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GREEN

Will Green, of Mentoring Positives

Will Green says some activists or nonprofits swing through challenged neighborhoods to offer children programming once or twice a month. But to really heal children navigating poverty, drugs, bullying, and the juvenile justice system, he thinks you need to be there every day.

For the past 14 years, Green and his youth mentorship nonprofit Mentoring Positives have had their doors open to young people in the Darbo Worthington neighborhood. Through playing basketball, going on field trips, and lately through the making of salsa and pizza, Green has been trying to provide a space where young people can find a source of positivity while learning new skills.

Lately, Green has been feeling frustrated by what he sees as a lack of support from the city of Madison for his work. He’s among a group of black nonprofit leaders who have recently criticized officials with the Community Development Division over how the agency has allocated job training program funding.

Green said it’s time for Madison to cast support beyond the usual suspects, and take a chance on an “outside the mold” group like his that’s taking a bottoms-up, grassroots approach to helping youth.

Let's go back to 2003, when Mentoring Positives began. Why did you start it?

I had been working with kids a number of years, kids who were high-risk youth. You know, getting in trouble, dealing with the criminal justice system. I was a supervision counselor. Kind of a probation officer for kids.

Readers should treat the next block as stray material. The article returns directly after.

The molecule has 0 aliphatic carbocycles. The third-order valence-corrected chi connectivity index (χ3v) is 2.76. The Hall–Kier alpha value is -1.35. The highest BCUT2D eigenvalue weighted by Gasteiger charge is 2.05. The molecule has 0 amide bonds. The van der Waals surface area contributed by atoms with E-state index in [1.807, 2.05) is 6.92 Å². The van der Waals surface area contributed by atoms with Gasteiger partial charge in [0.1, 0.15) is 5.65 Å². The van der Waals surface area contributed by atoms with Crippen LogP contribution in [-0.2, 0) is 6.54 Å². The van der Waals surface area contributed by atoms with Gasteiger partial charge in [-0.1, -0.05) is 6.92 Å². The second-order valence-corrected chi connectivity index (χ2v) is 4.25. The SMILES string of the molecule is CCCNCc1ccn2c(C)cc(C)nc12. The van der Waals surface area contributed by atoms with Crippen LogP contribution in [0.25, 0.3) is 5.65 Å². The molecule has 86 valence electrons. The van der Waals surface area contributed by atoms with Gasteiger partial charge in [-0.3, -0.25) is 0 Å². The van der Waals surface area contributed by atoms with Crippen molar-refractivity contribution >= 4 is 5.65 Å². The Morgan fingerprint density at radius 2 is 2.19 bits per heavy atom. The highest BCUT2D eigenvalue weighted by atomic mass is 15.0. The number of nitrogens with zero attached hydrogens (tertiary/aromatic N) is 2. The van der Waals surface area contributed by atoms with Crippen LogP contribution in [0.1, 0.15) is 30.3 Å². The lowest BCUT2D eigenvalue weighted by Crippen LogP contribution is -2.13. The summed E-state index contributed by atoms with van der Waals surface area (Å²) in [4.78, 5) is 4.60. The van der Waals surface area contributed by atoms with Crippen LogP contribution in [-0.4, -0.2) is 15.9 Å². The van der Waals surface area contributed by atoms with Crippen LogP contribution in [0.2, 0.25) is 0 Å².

I come from Gary, Indiana, and I’d seen a lot of poverty. We grew up just not having much. I had a great family, but I didn’t have much, to the point where I was in the house sometimes with no lights and no heat sometimes. I knew what the kids were going through, I knew how that felt. I don’t want kids to go through that.

When my mom passed (in 2003), I knew I couldn’t come back to Madison just sitting behind a desk, doing the work I was doing. I just figured I would create my own life, my own space, and start working with kids in the fashion and the way that I wanted to work with them. And that was build relationships with them, give them what they needed to be successful and basically be a good person.

What kind of a person was your mom like? It sounds like she had a big impact on your work.

She was just a special type of person. She only had a seventh-grade education. She worked at a nursing home. She loved those clients. There’s not a day that I didn’t hear a story about one of these clients she was working with.

She took care of a lot. I just remember her giving up a lot for other people. I remember a lot of kids staying in our home who didn’t have a place sometimes.

A lot of people don’t understand that I still deal with the loss of my mom. It’s kind of depressing. It’s hard to talk with people, and uplift them, and always cheer people to be who they are, while you’ve got this hole in your heart. It’s kind of like the weight of an elephant sitting on your heart every day.

Tell me about the kids you’re working with. What are they going through?

There might be 15 people in their household, in and out, in and out, in and out. They probably live in Darbo, a 2-bedroom apartment, not a lot of space at all — 600 or 700 feet.

They’re eating who knows where and when and what. They’re dealing with drugs and alcohol. They’re dealing with their parents having unhealthy relationships with individuals. They’re watching them smoking and drinking — so if you tell them it’s not cool, it is cool, ‘cause they see it in their house.

You have all these negative things they’re bouncing off of. I want to wrap them up and give them the protective coat they need to defend and deflect those things.